Let's face it - no one likes to visit a slow website. We live in a fast-paced, give-it-to-me-now society that savors instant gratification.
When you frequently search new sites for information, you will probably encounter a few slow sites every now and then.
Parts of a site may be loading up slowly such as images or other media taking longer to appear even on a reasonably fast connection.
As a site visitor, your first reaction to a slow site would be to...
Hit the back button and look for another search result.
When site visitors hit the back button quickly after arriving on a webpage, this is regarded as a high bounce rate.
Google recently announced that page experience will play a big role in search rankings by May 2021. Their decision to use more of this data in their ranking should make any business sit up and notice if they care about their Google search rankings.
What Is Considered A High Bounce Rate?
An excellent bounce rate is between 26-40%. Typically, most sites average between 41-55%. Generally, anything above 70% is considered too high.
Since the topic of exit and bounce rates are not the main focus of this article and considerably lengthy to explain, we'll cover strategies for how to decrease bounce rates and how to set up your analytics to track these properly in a future blog post. Stay tuned for future posts.
For now, back to the original programming...
A high bounce translates to a negative user experience (UX) which leads us to...
Why Website Load Times Are An Important Factor for Search Engine Optimization (SEO)
Google doesn't want to deliver a poor user experience in its search results and dings a website's rankings for it. When visitors are "satisfied" with the web results, they tend to stay longer on a website. The time a visitor spends on a site is called a site session, an important metric to track with web analytics. A longer site session means the website engages the visitor more and usually results in better conversions.
Therefore, poor website loading times directly impact SEO and conversions.
As a website owner, you must know that having fast site load times is a ranking factor in SEO.
Google gives preferential treatment to sites that load fast.
In a sign of how serious Google is about web page speed, TechCrunch reported that their Chrome browser will begin labeling sites that are slow with a badge. They are yet to release exact details but it certainly won't be a badge of honor.
If you have any desire to rank on the first page of Google eventually, you need to ensure site load times are comparable to those in the current top search results.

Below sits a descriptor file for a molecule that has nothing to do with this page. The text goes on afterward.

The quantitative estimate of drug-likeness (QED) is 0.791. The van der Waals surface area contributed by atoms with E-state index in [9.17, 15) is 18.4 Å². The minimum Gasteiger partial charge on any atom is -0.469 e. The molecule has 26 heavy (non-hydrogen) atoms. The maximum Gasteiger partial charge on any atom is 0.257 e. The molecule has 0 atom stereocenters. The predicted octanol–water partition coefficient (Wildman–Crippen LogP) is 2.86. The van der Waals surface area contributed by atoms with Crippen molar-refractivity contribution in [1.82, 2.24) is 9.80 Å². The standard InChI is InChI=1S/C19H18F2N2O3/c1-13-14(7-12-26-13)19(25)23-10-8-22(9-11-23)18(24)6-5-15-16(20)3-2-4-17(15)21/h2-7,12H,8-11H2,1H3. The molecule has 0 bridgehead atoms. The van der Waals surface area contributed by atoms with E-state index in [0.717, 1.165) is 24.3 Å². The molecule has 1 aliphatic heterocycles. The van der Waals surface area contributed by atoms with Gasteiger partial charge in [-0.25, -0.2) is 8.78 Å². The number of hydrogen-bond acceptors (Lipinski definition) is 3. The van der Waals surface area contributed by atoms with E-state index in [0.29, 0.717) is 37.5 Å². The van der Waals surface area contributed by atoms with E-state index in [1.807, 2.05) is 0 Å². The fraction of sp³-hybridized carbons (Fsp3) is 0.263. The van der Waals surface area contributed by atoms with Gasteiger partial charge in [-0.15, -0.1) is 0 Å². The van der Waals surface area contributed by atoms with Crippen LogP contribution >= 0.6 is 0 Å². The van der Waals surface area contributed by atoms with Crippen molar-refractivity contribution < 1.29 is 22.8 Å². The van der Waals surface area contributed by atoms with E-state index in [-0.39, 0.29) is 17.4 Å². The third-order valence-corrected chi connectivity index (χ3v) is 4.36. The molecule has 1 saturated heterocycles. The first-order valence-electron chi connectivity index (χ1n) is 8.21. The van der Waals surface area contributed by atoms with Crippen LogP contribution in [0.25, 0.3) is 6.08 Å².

The question now is, how to effectively diagnose potentially slow aspects of your website?
The Fallacy of Using Google PageSpeed Insights to Measure Website Speed
Many people obsess over a tool that Google built called PageSpeed Insights. Google PageSpeed Insights is commonly thought of as a tool to improve website performance.
Some spend countless hours in the pursuit of achieving a perfect score of 100.
All you need to do is input your URL to be analyzed and voila, out comes a score.
With the overall score, you also find recommendations to improve your overall score by fixing each of the "problem" areas.
The PageSpeed tool is powered by an open-source algorithm called Lighthouse. The Lighthouse software audits a website based on a variety of factors, including accessibility, performance, progressive web apps, and more.
For those who want to get into the nitty-gritty details, a more comprehensive view of how the site is actually assessed can be found on Google's Measure tool.
Here's the truth you need to know about the PageSpeed tool:
Google PageSpeed grade does NOT measure the loading time of your site.
What??! If it doesn't measure your site loading speeds, then what does it measure?
The PageSpeed score is akin to scoring a perfect 100% on a test. Does scoring 100% on a test necessarily mean you are smart?
Doing well on a test simply measures your ability to take a test. If you prepared well and used test-taking strategies, you stand a high chance of acing the test.
Therefore, scoring 100 on PageSpeed does not indicate that a site is fast by any means.
Your visitors don't care what score you have because all they want is for the site to load fast. Perception matters and it is not an actual number.
Google has also acknowledged in their 2018 "speed update" that their algorithm only impacts the slowest sites online negatively so most users will not be affected.
In fact, you'll find that many of the top websites and brands around the world don't score well on PageSpeed Insights at all.
Other Tools You Can Use To Measure Your Website Performance
A number of other tools also gauge your website performance such as Pingdom, GTMetrix (score is based on a hybrid of PageSpeed and YSlow), and WebPageTest. The scores you receive from all of them will vary.